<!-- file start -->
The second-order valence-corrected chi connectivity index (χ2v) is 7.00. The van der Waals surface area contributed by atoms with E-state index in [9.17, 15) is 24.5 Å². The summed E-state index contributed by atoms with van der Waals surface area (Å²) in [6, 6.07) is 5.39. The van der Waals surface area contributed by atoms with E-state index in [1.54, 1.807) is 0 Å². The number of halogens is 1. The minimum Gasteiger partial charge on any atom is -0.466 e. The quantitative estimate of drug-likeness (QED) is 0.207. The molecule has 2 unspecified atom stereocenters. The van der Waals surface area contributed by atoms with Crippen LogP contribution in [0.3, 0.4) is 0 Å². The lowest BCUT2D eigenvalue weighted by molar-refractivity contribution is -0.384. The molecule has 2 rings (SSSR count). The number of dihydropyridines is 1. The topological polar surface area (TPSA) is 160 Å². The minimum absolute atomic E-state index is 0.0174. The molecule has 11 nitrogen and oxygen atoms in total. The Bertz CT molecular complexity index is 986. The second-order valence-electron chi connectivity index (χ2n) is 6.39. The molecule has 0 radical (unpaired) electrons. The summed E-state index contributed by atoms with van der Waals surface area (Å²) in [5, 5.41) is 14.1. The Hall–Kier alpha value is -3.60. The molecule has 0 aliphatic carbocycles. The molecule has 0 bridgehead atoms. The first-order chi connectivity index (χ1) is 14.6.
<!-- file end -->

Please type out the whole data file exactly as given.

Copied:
The second-order valence-corrected chi connectivity index (χ2v) is 7.00. The van der Waals surface area contributed by atoms with E-state index in [9.17, 15) is 24.5 Å². The summed E-state index contributed by atoms with van der Waals surface area (Å²) in [6, 6.07) is 5.39. The van der Waals surface area contributed by atoms with E-state index in [1.54, 1.807) is 0 Å². The number of halogens is 1. The minimum Gasteiger partial charge on any atom is -0.466 e. The quantitative estimate of drug-likeness (QED) is 0.207. The molecule has 2 unspecified atom stereocenters. The van der Waals surface area contributed by atoms with Crippen LogP contribution in [0.3, 0.4) is 0 Å². The lowest BCUT2D eigenvalue weighted by molar-refractivity contribution is -0.384. The molecule has 2 rings (SSSR count). The number of dihydropyridines is 1. The topological polar surface area (TPSA) is 160 Å². The minimum absolute atomic E-state index is 0.0174. The molecule has 11 nitrogen and oxygen atoms in total. The Bertz CT molecular complexity index is 986. The second-order valence-electron chi connectivity index (χ2n) is 6.39. The molecule has 0 radical (unpaired) electrons. The summed E-state index contributed by atoms with van der Waals surface area (Å²) in [5, 5.41) is 14.1. The Hall–Kier alpha value is -3.60. The molecule has 0 aliphatic carbocycles. The molecule has 0 bridgehead atoms. The first-order chi connectivity index (χ1) is 14.6.